1. Intro and #1 Eugene Chadbourne 1:00
  2. 17:19 Eugene Chadbourne 0:39
  3. 4:19 Eugene Chadbourne 0:55
  4. Slide Workout Eugene Chadbourne 1:07
  5. Sun Records Sound Eugene Chadbourne 0:34
  6. Now Return Us to Normal Eugene Chadbourne 0:28
  7. Bow Eugene Chadbourne 0:50
  8. Elbow Eugene Chadbourne 0:35
  9. Untitled Eugene Chadbourne 0:00

House of Chadula 1979

Recorded by Wade McGregor at the CBC, January 8, 1979

Eugene Chadbourne-12-string, Dobro, prepared guitar
Randy Hutton-Martin 6-string guitar

Up until this release, there wasn’t a single title from 1979 in the House of Chadula series.  I guarantee you also won’t find a recording of mine from 1979 that sounds as good as this one. That’s because most of that year I was in New York City, where it was impossible to make really great recordings for free, or at least I never made the same kind of contact there that I had with Wade McGregor when I was living in Calgary. He was one of the main recording engineers for the CBC, so could use studio facilities when he wanted, if convenient; i.e., he was the Bob Thiele to my Coltrane, sneaking me into the CBC studios and using their fancy equipment and tape stock to make tapes like this one, cut one night when I was visiting my parents in Calgary around the Christmas holidays.   In the summer of 2002 I was visiting my father in Calgary, played a concert, and was given this recording by my old friend Dennis Burton, who apparently is hanging on to Randy Hutton’s archive of recordings, amongst which he found tapes like this one.  In 2002 Burton began transferring these masters to digital, and House of Chadula has inaugurated the Wade McGregor/Dennis Burton series to make some of this material available.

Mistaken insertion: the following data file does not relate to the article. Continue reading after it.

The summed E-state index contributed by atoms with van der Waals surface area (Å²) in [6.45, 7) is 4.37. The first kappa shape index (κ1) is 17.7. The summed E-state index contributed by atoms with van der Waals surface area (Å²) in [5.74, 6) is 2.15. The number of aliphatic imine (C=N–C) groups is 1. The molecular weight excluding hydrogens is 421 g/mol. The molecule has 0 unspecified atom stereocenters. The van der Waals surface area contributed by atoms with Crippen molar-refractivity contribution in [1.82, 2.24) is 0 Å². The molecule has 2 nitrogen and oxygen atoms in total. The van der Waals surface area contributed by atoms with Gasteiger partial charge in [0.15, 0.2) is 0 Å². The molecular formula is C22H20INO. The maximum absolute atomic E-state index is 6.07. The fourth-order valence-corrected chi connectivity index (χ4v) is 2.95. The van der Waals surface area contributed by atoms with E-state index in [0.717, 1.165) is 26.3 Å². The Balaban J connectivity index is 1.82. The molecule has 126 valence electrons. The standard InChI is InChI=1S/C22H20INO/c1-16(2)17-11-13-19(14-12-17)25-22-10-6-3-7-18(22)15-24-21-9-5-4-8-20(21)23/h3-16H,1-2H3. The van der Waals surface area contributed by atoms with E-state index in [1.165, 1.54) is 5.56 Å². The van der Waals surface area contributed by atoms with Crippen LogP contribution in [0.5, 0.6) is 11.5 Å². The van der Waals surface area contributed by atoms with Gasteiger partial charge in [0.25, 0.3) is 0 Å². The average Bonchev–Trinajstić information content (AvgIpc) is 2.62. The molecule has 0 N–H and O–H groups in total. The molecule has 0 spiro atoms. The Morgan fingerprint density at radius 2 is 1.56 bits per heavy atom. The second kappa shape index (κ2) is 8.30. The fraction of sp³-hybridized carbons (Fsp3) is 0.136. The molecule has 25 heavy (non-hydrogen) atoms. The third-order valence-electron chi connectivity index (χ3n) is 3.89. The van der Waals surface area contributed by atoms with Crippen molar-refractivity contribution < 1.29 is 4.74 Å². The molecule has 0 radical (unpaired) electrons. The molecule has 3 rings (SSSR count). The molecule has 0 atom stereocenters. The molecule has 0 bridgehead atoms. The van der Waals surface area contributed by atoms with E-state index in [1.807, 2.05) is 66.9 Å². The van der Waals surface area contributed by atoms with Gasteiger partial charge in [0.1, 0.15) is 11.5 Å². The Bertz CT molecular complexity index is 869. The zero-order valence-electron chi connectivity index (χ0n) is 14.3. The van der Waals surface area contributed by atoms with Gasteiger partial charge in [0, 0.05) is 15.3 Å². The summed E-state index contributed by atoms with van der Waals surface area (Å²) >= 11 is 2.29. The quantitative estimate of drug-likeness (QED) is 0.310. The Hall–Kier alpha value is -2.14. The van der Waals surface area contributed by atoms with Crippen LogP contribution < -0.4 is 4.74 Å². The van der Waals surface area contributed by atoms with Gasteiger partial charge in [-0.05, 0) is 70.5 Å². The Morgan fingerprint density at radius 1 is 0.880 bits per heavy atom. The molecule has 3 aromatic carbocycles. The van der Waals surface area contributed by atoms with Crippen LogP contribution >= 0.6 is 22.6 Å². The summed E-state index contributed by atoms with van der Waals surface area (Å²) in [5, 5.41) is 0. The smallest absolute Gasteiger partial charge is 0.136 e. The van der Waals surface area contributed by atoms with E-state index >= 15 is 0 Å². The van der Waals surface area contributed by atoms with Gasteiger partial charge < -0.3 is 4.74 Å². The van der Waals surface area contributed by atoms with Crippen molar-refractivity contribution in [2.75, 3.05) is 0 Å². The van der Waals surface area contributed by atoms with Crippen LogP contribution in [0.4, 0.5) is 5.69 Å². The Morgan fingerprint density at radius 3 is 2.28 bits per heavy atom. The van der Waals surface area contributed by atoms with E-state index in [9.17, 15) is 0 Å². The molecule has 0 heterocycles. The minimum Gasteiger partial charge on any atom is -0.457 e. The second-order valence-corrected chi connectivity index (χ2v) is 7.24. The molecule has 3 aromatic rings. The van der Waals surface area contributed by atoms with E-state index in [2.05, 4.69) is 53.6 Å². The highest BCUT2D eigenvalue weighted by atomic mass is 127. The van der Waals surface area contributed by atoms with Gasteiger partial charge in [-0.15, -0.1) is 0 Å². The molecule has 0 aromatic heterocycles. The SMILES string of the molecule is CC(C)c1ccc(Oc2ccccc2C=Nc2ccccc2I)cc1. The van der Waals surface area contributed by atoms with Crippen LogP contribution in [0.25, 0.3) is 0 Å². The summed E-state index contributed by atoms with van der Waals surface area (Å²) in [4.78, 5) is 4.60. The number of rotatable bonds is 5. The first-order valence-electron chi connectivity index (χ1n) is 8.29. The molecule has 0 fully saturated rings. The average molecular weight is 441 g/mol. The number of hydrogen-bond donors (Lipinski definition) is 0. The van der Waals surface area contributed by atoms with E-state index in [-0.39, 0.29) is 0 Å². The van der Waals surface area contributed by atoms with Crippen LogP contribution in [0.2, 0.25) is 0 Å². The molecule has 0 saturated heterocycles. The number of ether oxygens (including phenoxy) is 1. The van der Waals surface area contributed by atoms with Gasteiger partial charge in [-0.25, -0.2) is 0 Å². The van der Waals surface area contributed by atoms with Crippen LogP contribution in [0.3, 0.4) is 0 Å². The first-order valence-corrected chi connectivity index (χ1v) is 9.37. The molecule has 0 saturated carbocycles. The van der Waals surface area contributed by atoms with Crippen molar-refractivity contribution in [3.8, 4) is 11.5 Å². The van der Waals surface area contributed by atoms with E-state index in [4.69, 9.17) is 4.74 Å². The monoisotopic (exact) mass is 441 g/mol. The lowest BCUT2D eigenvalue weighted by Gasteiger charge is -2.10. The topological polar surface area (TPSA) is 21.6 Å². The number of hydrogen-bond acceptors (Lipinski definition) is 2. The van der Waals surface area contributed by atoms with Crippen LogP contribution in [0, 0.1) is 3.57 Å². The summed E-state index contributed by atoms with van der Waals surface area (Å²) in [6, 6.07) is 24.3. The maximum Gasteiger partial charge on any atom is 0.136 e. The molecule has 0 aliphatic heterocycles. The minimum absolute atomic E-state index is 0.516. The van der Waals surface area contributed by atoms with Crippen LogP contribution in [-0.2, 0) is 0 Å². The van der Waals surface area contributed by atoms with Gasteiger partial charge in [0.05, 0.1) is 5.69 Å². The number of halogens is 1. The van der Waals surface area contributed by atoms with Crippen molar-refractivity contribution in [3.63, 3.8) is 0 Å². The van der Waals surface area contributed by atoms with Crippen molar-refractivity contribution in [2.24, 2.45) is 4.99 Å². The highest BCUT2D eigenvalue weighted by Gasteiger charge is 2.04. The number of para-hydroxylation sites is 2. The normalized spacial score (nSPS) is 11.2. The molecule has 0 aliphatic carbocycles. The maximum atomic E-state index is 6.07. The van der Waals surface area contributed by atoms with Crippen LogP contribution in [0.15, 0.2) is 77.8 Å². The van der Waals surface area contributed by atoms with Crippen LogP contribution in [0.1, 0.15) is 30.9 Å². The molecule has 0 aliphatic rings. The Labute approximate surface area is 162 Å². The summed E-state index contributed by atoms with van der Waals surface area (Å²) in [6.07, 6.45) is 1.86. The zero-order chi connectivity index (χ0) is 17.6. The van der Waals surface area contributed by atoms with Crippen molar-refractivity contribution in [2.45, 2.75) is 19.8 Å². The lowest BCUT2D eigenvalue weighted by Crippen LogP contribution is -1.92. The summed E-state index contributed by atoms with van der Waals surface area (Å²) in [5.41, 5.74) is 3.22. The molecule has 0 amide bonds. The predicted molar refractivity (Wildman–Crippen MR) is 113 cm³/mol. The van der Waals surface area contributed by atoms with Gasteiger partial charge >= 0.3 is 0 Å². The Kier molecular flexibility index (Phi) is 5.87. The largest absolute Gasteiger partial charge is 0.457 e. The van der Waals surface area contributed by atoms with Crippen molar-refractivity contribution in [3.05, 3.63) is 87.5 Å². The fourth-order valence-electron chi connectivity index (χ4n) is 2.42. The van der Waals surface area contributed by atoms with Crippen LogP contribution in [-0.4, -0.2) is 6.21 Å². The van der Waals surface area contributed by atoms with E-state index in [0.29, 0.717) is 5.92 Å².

When I first was handed this recording, I thought it was an example of Randy Hutton and I playing BEFORE I moved to New York, i.e. circa 1975-77. Then I realized this was cut when I had already been in NYC for several years, and was now playing dobro and 12 string.  Back when I lived in Calgary, there was a period when Hutton and I got together almost every weekend to play acoustic guitar duets, just because there was not much else to do!  We were trying, with our acoustic guitars, to make music that sounded like Ornette Coleman, and so forth.  Then we discovered Derek Bailey. Then I went to NYC and my music became even more aggressive and strange.  Hutton on the other hand pursued his own course, and probably still is---where the fuck is he, maybe this release will prompt him to get in touch!—and he used to get a particular charge, I think, out of hearing his style described as really eccentric.  One day I would like to write further about his playing, but for now, here’s hoping this beautiful sounding recording will bring pleasure.  Even the “Sun Records” section!